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Md. U.S. attorney: 'Instill fear in criminals' to deter crime

Maryland U.S. Attorney Rod J. Rosenstein, who has been chosen by President Donald J. Trump to be second in command at the Justice Department, told city and state law enforcement leaders Wednesday that their job is to "instill fear in criminals" to deter crime.

Rosenstein said when he came to Baltimore 12 years ago, there was a perception that there were no consequences for crime.

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Pointing to a steady decrease in homicides and shootings, Rosenstein said authorities in Baltimore had driven down crime because they worked together, cut arrests and focused on violent repeat offenders.

"Obviously, something went dramatically wrong in 2015," Rosenstein said.

"None of us like sending people to prison. Unfortunately, that's our job," he said. "We have to find a way to reassure honest, law-abiding people — but we do need to deter the criminals causing problems in our communities."

His remarks came in a presentation to the Baltimore Criminal Justice Coordinating Council, a monthly meeting of various city and state law enforcement leaders and related agencies.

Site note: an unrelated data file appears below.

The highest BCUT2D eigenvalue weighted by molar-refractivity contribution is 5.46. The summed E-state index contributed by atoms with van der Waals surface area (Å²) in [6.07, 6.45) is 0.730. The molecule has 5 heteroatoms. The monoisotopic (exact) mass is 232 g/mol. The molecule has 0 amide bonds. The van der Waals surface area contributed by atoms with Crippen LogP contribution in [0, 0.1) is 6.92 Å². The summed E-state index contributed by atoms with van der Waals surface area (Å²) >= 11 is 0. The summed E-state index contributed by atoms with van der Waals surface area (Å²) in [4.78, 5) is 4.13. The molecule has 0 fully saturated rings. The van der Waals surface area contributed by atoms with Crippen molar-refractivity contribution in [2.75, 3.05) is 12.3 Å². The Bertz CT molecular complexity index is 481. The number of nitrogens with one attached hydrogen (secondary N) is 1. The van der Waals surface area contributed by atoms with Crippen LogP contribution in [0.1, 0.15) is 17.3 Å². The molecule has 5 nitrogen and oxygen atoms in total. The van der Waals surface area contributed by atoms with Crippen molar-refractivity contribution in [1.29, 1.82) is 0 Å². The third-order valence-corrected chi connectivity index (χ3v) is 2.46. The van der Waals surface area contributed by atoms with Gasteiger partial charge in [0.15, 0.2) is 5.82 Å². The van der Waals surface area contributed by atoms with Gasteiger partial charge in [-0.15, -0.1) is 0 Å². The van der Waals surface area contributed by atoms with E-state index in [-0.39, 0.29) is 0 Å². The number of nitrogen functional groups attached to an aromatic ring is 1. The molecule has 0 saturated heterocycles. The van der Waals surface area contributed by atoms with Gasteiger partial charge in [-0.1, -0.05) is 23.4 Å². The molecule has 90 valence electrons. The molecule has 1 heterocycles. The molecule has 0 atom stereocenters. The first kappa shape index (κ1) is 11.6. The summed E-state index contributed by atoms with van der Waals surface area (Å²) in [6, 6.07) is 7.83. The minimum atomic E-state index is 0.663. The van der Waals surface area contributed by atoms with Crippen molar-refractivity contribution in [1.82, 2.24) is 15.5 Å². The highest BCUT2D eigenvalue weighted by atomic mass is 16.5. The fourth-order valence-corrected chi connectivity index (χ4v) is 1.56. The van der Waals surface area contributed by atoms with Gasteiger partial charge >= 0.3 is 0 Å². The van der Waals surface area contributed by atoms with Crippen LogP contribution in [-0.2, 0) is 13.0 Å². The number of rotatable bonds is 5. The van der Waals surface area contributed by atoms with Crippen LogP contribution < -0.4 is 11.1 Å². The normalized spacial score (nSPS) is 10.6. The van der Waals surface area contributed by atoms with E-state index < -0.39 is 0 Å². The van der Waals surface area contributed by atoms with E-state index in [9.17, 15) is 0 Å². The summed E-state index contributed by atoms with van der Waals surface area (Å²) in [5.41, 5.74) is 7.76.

Rosenstein has been named by the White House to be the top deputy to Trump's nominee for attorney general, Sen. Jeff Sessions. Rosenstein will need to be confirmed by the Senate.

Rosenstein said in his remarks that he believes Trump and Sessions are "committed to focusing on violent crime."

"I know most people in this room didn't vote for the current president. It's quite possible nobody in this room voted for the current president," Rosenstein said. "To me, this is not a political issue. This is about saving lives and making communities safe."

Rosenstein also touched on the current climate for police officers in Baltimore.

"We know the majority of them are trying to do the right thing under really difficult circumstances, and they do feel put upon, and they do feel underappreciated, and we need to make sure that while we're in the process of reforming the department, they feel appreciated."

Trump has stirred controversy over remarks about violence in cities like Chicago, where he has threatened to "send in the feds" to combat continuing violence. In subsequent remarks, Trump said he would provide more federal resources if desired.

Rosenstein was appointed by President George W. Bush and is the longest-serving U.S. attorney in the country, having held his post since 2005. He was kept on by the Obama administration, winning praise from leaders of both parties.

Rosenstein declined after the meeting to elaborate about what he believes went wrong in the city in 2015 — the year that Freddie Gray was fatally injured in police custody, and when riots broke out and violent crime spiked.

He said during his remarks that when he took the job as the top federal prosecutor, then-Police Commissioner Leonard Hamm told him that his job was to "instill fear" and that law enforcement's job was to deter crime.

"It's not everybody," he said. "If you can take out the people most harmful in the community, I think we can really have an impact."

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